BASS HARBOR, Nov. 13, 2020 – Lobstermen are nothing if not resourceful. It’s always been an industry that knows how to take a punch.
So when the pandemic swooped in like a dark, foreboding thundercloud, shutting restaurants that make up a big sector of sales, the industry thought it was facing a collapse. “There will be lobstermen going out of business, that’s for sure,” Jim Dow, a sixth-generation fisherman, told me on the dock next to the harbormaster office here in the spring.
This was after the industry withstood the shock of the tariff war which imposed a tax of up to 40 percent on the fishing stock in 2019. The industry juked and jived its way to create domestic markets to replace the lost China market and even though the 2019 lobster catch was only 100,725,000 pounds, down more than 20 million pounds from the previous year, prices remained high and the value of the catch to fishermen totaled more than $485 million — nearly the same as the year before.
The Maine fisheries department doesn’t report the annual catch until the following March, but the industry is breathing a sigh of relief from early reports so far. Both the Cranberry Isle lobster co-op and the bigger Stonington co-op said anecdotal evidence showed that this year’s catch is down about 17 percent, not nearly the disaster they feared. Meanwhile, prices have firmed up and the value of the catch is running only 7 to 8 percent down.
Prices have steadily increased this year, and current boat prices are exceeding $6 per pound for hard shell. During the summer it dipped below $4.
Marc Nighman, general manager of the Cranberry Island Co-op, said fisherman, in the face of the pandemic and continued rise in bait price, began to fish more strategically, leaving traps underwater for longer periods to ensure a bigger haul on less fuel. Fisherman who were willing to venture farther out to sea also benefitted.
About mid year the industry picked up an important signal from the market. Consumers reluctant to go into restaurants began to buy lobsters directly and cook them at home. The industry responded, shifting inventory from wholesale to retail, creating more online sales, and ensuring that processed lobster products would be abundant in stores.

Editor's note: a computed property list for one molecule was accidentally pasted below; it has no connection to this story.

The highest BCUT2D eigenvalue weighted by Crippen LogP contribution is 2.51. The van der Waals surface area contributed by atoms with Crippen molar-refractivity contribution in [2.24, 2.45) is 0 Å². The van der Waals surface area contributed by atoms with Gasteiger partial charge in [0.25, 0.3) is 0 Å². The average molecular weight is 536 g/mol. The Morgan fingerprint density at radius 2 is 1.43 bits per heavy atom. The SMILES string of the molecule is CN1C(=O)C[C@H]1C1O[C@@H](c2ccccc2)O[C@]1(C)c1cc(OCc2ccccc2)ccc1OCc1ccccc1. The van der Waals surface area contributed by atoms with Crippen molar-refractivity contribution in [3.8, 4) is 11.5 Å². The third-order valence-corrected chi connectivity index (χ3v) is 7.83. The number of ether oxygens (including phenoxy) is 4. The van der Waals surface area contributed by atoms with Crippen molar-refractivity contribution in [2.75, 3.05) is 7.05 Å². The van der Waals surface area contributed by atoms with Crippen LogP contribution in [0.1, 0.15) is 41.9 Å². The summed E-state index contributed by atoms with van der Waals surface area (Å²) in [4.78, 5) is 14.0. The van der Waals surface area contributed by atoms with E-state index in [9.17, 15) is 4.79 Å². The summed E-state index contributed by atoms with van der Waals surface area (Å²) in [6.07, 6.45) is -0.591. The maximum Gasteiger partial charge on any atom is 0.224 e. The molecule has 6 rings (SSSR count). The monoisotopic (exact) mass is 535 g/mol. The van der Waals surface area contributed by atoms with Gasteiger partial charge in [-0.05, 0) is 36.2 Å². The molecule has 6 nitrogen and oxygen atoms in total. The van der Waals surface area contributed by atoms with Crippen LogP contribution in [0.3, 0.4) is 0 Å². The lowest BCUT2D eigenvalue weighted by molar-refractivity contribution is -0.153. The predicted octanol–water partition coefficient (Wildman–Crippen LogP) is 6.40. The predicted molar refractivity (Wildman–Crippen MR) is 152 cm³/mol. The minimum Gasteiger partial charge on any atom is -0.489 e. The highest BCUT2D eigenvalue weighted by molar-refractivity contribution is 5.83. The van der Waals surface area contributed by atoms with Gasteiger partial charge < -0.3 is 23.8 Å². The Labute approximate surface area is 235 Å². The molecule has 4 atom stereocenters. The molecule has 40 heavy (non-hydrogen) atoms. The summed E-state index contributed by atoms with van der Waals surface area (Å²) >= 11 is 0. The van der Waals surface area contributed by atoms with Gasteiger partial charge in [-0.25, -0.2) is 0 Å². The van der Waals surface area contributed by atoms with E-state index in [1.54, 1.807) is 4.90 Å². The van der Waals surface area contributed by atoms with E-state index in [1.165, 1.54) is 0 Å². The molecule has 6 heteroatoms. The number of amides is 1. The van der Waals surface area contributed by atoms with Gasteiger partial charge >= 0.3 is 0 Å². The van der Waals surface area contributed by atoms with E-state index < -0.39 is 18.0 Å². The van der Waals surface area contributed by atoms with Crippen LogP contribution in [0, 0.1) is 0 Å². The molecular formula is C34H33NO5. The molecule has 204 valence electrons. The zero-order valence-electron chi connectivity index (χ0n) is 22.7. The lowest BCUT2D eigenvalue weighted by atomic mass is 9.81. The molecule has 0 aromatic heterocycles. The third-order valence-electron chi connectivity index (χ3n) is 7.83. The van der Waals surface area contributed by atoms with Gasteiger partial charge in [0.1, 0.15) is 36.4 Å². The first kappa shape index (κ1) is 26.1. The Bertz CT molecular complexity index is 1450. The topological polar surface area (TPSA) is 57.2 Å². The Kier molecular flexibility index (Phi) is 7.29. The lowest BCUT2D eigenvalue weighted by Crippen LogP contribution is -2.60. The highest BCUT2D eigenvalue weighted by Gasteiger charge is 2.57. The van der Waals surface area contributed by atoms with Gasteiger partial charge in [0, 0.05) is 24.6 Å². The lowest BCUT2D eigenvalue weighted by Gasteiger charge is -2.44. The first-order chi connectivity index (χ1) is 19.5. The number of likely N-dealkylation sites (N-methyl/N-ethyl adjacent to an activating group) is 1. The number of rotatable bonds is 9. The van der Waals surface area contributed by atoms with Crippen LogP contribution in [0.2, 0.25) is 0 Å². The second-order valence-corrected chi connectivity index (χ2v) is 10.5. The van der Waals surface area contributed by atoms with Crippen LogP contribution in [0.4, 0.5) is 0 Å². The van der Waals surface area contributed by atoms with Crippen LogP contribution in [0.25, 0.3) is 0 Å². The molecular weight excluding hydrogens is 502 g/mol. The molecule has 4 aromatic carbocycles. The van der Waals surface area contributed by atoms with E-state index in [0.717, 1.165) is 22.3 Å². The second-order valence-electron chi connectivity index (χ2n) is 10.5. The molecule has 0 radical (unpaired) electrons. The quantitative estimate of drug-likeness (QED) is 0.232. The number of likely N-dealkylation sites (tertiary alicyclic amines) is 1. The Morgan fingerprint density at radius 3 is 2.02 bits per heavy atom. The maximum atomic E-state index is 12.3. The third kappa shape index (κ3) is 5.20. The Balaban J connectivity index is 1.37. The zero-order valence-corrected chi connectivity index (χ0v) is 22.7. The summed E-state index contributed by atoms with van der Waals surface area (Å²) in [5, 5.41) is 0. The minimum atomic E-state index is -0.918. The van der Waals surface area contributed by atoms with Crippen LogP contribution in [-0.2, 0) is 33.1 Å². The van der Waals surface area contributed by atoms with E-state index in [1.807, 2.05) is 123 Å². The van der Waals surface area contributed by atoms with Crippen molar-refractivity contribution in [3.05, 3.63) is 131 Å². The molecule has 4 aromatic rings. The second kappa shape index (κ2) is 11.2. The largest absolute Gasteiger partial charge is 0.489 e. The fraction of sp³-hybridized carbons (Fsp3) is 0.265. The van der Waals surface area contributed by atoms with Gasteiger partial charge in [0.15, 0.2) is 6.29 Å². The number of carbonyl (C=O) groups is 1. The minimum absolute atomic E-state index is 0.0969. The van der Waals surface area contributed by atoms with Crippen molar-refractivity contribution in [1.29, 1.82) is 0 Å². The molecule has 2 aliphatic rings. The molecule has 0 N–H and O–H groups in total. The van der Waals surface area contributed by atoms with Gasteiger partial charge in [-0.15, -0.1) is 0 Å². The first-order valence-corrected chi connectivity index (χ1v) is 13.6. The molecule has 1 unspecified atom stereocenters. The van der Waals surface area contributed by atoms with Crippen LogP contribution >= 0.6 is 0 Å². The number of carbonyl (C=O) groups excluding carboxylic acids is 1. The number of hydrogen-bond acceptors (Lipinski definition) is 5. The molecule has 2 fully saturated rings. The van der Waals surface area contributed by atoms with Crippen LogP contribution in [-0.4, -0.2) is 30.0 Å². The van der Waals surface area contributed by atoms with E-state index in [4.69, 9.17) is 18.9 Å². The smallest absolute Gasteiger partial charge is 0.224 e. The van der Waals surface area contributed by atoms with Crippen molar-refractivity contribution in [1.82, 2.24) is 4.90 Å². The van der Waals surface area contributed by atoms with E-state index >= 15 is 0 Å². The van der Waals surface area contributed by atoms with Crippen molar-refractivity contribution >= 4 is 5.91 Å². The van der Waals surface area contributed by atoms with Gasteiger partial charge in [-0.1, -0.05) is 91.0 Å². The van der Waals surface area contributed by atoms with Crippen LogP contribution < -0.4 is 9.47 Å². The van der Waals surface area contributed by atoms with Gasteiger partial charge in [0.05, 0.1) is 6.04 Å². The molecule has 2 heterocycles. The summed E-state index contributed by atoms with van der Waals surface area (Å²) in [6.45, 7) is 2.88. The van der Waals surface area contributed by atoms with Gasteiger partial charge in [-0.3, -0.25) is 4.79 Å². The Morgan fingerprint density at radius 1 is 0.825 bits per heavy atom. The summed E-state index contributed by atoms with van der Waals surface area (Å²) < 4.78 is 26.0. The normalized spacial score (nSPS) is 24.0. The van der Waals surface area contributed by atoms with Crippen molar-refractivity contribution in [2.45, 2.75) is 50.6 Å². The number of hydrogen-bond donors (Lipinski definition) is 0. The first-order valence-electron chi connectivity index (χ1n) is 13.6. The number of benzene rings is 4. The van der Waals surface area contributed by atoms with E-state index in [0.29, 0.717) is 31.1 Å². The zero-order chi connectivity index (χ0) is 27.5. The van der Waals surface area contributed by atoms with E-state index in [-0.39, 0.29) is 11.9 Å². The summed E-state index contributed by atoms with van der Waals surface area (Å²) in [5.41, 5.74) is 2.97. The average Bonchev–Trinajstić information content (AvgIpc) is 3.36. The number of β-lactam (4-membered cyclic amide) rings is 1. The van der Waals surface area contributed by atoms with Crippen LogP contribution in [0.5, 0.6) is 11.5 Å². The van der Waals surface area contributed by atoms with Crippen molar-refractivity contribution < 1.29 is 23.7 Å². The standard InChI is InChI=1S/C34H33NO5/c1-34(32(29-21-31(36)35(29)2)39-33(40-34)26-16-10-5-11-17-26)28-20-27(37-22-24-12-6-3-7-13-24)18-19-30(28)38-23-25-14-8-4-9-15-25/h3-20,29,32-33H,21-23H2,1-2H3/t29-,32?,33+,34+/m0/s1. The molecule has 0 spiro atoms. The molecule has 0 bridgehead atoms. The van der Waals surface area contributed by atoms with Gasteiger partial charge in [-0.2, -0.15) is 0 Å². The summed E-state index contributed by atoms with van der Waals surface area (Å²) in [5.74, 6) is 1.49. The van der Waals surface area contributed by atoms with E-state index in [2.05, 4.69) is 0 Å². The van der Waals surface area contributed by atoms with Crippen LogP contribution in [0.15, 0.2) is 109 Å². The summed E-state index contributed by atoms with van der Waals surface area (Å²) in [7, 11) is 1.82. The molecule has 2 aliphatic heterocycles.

As a result, retail sales this year are up 30 to 35 percent, said Marianne LaCroix, executive director of the Maine Lobster Marketing Collaborative. “The products were always there, but we had to make sure the grocers were well stocked,” she said.
Maine lobstermen have caught 100 millions pounds or more nine years running. Whether they will keep that record going is unknown, but for a year which was headed toward the abyss, 2020 hasn’t been too bad, said Kristan Porter, president of the Maine Lobstermen’s Association.
“Especially early in the season when nothing was open, no restaurants were open. We were thinking it would be a complete disaster,” Porter told the Associated Press. “If it stays like this, we can struggle through and have a season, and then get ready to fish next year.”
And then there was the Election Year gift from the federal government – a rare subsidy for fishermen hurt by the tariff war in 2019 paid for by taxpayers. Lobstermen would get 50 cents for every pound sold in 2019 up to a maximum of $250,000 per business entity. But the subsidy was uneven and left the wholesalers high and dry.
The Maine Lobster Dealers’ Association was among those disappointed that the funds were only available for lobster fishermen, not supply chain businesses that lost out due to the decline in exports.
“It is the lobster supply chain businesses who have been forced to eat the cost of the retaliatory tariffs, not the fishing sector, which saw record high ex-vessel prices paid per pound in 2019,” said Annie Tselikis, the association’s executive director, in a statement.
Thus the year of the pandemic may actually turn out to be a banner year for lobster fishermen if not for the rest of the industry.